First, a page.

Good Theatre at the Right Price

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Don’t think for a minute that theatre tickets are only for the well-heeled. Here are but a few of the best deals around this season.

Jour de fête is a special promotion offered by Théâtre la Chapelle. For a mere $15, you can attend the premiere of any of its fine productions. Do mention this when calling the box office, but don’t delay, as the offer is limited.

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Mardi petit prix is a two-for-one offer available every second Tuesday of a production staged by Théâtre Prospero. Accès Montréal card holders are also granted a $5 rebate on the price of a regular ticket to this theatre’s main stage.

Aux Écuries, the city’s new kid on the theatre block, allows you to name the price of your ticket when you show up at 6 p.m. on Friday. Further discounts are available for students, teenagers under 16 and those living in the neighborhood. But the best deal of all is a three-show subscription that works out to no more than $15 a ticket.

Twice a year, La Licorne offers its two-for-one deal for certain shows, one in its larger theatre (La Grande Licorne) on Saturdays at 4 p.m., the other in its smaller room (La Petite Licorne) on Mondays at 7 p.m.

Ton âge = ton prix is an original ticket pricing scheme devised for young audiences by the Théâtre Jean-Duceppe. It allows anyone in the 18 to 35 range to purchase one or two tickets at a price corresponding to one’s age. Of its productions, one is a single-act play based on a concept from Scotland, a.k.a. A Play, A Pie and A Pint, that will occur in the wings, all for a modest $20. Also of note for theatre lovers is Le Loup by Nathalie Doummar. Directed by the marvelous Chloé Robichaud with Maude Guérin and Luc Guérin starring, this production runs from March 4 to 27.

Graduates from the French-language program of the École d’art dramtique will be performing excerpts from Claude Gauvreau’s L’asile de la pureté under the direction of Alice Ronfard. This event, running from Nov. 19 to 23 at the impressive Ludger-Duvernay hall of the Monument National, is well worth the voluntary contribution given at the door, and a fine way to encourage a new generation of talents.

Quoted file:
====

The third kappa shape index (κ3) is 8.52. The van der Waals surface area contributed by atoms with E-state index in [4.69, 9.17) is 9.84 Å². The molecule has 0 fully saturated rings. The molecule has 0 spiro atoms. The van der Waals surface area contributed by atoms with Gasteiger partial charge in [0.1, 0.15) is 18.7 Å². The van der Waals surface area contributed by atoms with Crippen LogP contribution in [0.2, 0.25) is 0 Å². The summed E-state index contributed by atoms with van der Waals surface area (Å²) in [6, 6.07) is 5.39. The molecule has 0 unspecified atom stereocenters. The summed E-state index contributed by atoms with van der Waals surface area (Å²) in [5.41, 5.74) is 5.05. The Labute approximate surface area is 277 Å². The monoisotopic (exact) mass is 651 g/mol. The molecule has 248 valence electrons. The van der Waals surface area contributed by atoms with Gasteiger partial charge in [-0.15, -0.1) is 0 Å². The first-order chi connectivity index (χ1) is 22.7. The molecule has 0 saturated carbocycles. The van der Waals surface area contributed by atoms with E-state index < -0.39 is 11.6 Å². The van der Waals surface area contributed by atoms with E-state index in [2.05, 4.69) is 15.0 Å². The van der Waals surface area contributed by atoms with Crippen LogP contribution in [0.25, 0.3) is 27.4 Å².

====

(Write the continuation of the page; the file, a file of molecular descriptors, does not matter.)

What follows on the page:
Students of the Conservatoire, under the direction of Florent Saud, take on nothing less than Hamlet for a nine-day run starting on Oct. 25. Its next production, Small Talk, by Carole Fréchette with Benoît Vermeulen directing, runs from Jan. 24 to Feb. 1. The season finale (May 1 to 9) pairs two works by Marivaux (La dispute and Le legs), directed by Catherine Vidal.

Montreal’s Accès culture program incorporates many good shows in its yearly program, some performed on more than one occasion. Its presentations are mostly free of charge but a pass is still required, either by picking one up at the venue or reserving it online at minimal charge. Of the many shows offered, here are a few good recommendations:

Whether you have seen it or not, fans of spoken word should see Os la montagne blanche by the very talented Steve Gagnon on Oct. 9, enhanced with musical accompaniment.

On Oct. 18 Étienne Lepage and Frédérick Gravel present once again La logique du pire, an utterly sensual encounter between modern dance and theatre.

Magali Chouinard’s promises a sure crowd-pleaser for young and old alike on Oct. 10 with the staging of her beautiful poem La femme blanche, complete with mask and marionettes.

La LNI s’attaque aux classiques is a series of presentations devoted to playwrights as diverse as Réjean Ducharme, Michel Tremblay, Robert Lepage and Berthold Brecht. With all due respect to these writers, three actors will improvise around scenes contained in works by the aforementioned. This series, running between Oct. 8 and April 16, will enable novices to acquaint themselves more fully with these writers and gain greater understanding of their works.

Designed for children aged 5 to 9 (and all poets at heart), Comment j’ai appris à parler aux oiseaux is a graceful show presented anew by D. Kimm, a genre-bending artist and director of the highly imaginative Festival Phenomena. Several performances will take place between Nov. 16 and March 15, with musical accompaniment provided by violinist Guido del Fabb and lighting by Lucie Bazzo.

Set a date aside if you can for the single performance on Nov. 16 of Simon Boudreault’s semi-autobiographic tragicomedy Comment je suis devenu musulman.

Dis Merci is a play by Catherine Bourgeois about new arriving immigrants on our soil. This production, slated for Feb. 28, is a must-see because of her company (joe, jack and john) and its mission of greater inclusiveness.

Alice Pacual has toured the province in the remarkable play Madame Catherine prépare sa classe de troisième à l’irrémédiable. Now comes our turn to discover her and this work on March 21.

Other suggestions: How about a wordless Macbeth (March 27)? Or a masked theatre for the whole family (April 3) with the utterly moving Les trois petits vieux qui ne voulaient pas mourir by the Théâtre du Fret? Then again, there is the Théâtre de l’œil’s production of Marco Bleu, a sure winner for audiences ages 5 an up (Oct. 13). Also for young audiences (in the 6 to 12 range) is La mère troll by the ever dependable Jasmine Dubé (Feb. 16); C’est ma sœur !, finally, is a production conceived for all little ones aged 3 to 7 by the delightful Nathalie Derome (March 15).

Translation by Marc Chénard

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